Acrania, Anencephaly, and Encephelocele – Fetal Development

Posted On: May 11, 2016 By Nathan D. Fox, MD

Acrania refers to the absence of a fetal skull with freely-exposed brain tissue to amniotic fluid.  Anencephaly refers to the absence of the upper portion of the fetal brain.

Acrania often results in anencephaly, and some believe it is a precursor to all cases of anencephaly. Both can be seen on ultrasound in the first trimester. Unfortunately, the prognosis is uniformly dismal as these are lethal disorders.

Acrania and Anencephaly

Acrania and anencephaly are forms of neural tube defects (NTD) of the fetus. Neural tube defects (NTD) are the second most common congenital anomaly in the United States, second to cardiac malformations, which are associated with substantial morbidity and mortality.

The majority of NTDs are isolated malformations of multifactorial origin; for example, traits or conditions influenced by environmental and genetic factors. However, there is a higher prevalence of karyotypic (genetic) abnormalities among fetuses with NTDs, especially when other congenital abnormalities are found. Trisomy 18 is the most common genetic abnormality associated with NTD. For this reason, fetal karyotyping can help with diagnostic evaluation and recurrence risk counseling.

Decrease Recurrence of NTDs

NTDs recurrence rate is approximately 2 to 5 percent. Folic acid supplements and dietary fortification (including more micronutrients in food) have been shown to decrease the occurrence and recurrence of NTDs. The American College of Obstetricians and Gynecologists, the Centers for Disease Control, and the American Academy of Pediatrics recommend that women with a previously affected child, and those on anticonvulsant medicine, take 4 mg of folic acid per day beginning at least one month before conception and continue through the first trimester. Pregnancies supplemented with folic acid had a 72 percent reduction of NTDs recurrence.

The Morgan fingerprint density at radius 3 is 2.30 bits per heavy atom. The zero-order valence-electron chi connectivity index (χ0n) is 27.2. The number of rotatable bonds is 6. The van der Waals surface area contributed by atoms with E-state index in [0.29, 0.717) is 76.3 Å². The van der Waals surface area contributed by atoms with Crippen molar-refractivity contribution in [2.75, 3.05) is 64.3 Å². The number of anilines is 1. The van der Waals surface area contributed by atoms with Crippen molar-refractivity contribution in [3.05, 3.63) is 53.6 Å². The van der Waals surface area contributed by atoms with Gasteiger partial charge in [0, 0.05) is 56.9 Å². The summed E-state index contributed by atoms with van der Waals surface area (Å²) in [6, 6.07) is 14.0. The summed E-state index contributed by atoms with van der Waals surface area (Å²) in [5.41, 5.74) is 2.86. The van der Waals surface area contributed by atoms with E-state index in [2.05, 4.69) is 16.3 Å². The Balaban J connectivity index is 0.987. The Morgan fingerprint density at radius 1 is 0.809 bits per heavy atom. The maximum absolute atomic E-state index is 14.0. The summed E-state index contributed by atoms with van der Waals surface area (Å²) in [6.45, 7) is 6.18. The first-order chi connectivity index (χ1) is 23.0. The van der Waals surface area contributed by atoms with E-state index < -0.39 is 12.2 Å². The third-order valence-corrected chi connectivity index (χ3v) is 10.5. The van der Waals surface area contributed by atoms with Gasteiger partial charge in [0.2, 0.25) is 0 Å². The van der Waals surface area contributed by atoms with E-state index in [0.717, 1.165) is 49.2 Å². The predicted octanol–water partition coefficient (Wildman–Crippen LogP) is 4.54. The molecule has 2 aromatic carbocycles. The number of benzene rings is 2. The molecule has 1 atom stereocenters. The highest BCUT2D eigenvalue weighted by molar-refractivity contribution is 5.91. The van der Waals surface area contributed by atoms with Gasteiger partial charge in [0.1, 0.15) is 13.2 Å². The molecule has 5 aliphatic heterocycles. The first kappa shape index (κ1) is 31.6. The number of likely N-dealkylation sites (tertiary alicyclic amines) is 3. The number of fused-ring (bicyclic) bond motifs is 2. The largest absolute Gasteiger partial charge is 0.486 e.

Encephelocele is a condition where there is a defect in the fetal skull allowing a portion of the fetal brain to protrude through the defect. The skull defect can be small or large, and prognosis depends on the size of the defect. However, there is typically significant neurologic impairment. Encephelocele occurs sporadically, and may be associated with NTDs when very large. There are syndromes associated with this disorder as well, including Meckel-Gruber.

To learn more about NTDs, including acrania, anencephaly, and encephelocele, contact Maternal Fetal Medicine today.

Carnegie Imaging for Women blogs are intended for educational purposes only and do not replace certified professional care. Medical conditions vary and change frequently. Please ask your doctor any questions you may have regarding your condition to receive a proper diagnosis or risk analysis. Thank you!

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